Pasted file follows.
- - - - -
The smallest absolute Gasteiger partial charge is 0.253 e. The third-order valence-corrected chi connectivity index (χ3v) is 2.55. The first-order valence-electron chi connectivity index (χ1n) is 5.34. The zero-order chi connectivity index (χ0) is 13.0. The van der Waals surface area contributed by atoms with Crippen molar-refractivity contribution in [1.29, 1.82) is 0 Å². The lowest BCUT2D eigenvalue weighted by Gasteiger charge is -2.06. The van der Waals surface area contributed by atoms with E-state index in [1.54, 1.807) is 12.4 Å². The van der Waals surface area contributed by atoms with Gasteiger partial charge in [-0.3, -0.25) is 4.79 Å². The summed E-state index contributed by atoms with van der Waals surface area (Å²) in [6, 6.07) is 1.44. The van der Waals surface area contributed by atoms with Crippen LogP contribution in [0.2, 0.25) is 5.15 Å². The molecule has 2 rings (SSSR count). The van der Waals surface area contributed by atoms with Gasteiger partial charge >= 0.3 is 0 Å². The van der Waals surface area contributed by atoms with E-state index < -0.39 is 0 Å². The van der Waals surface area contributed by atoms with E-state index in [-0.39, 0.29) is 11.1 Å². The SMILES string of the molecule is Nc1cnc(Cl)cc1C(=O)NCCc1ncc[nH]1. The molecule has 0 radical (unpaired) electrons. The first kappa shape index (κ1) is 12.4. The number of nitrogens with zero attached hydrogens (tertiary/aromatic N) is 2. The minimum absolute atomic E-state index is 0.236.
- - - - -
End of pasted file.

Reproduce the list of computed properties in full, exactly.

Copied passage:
The smallest absolute Gasteiger partial charge is 0.253 e. The third-order valence-corrected chi connectivity index (χ3v) is 2.55. The first-order valence-electron chi connectivity index (χ1n) is 5.34. The zero-order chi connectivity index (χ0) is 13.0. The van der Waals surface area contributed by atoms with Crippen molar-refractivity contribution in [1.29, 1.82) is 0 Å². The lowest BCUT2D eigenvalue weighted by Gasteiger charge is -2.06. The van der Waals surface area contributed by atoms with E-state index in [1.54, 1.807) is 12.4 Å². The van der Waals surface area contributed by atoms with Gasteiger partial charge in [-0.3, -0.25) is 4.79 Å². The summed E-state index contributed by atoms with van der Waals surface area (Å²) in [6, 6.07) is 1.44. The van der Waals surface area contributed by atoms with Crippen LogP contribution in [0.2, 0.25) is 5.15 Å². The molecule has 2 rings (SSSR count). The van der Waals surface area contributed by atoms with Gasteiger partial charge >= 0.3 is 0 Å². The van der Waals surface area contributed by atoms with E-state index < -0.39 is 0 Å². The van der Waals surface area contributed by atoms with E-state index in [-0.39, 0.29) is 11.1 Å². The SMILES string of the molecule is Nc1cnc(Cl)cc1C(=O)NCCc1ncc[nH]1. The molecule has 0 radical (unpaired) electrons. The first kappa shape index (κ1) is 12.4. The number of nitrogens with zero attached hydrogens (tertiary/aromatic N) is 2. The minimum absolute atomic E-state index is 0.236.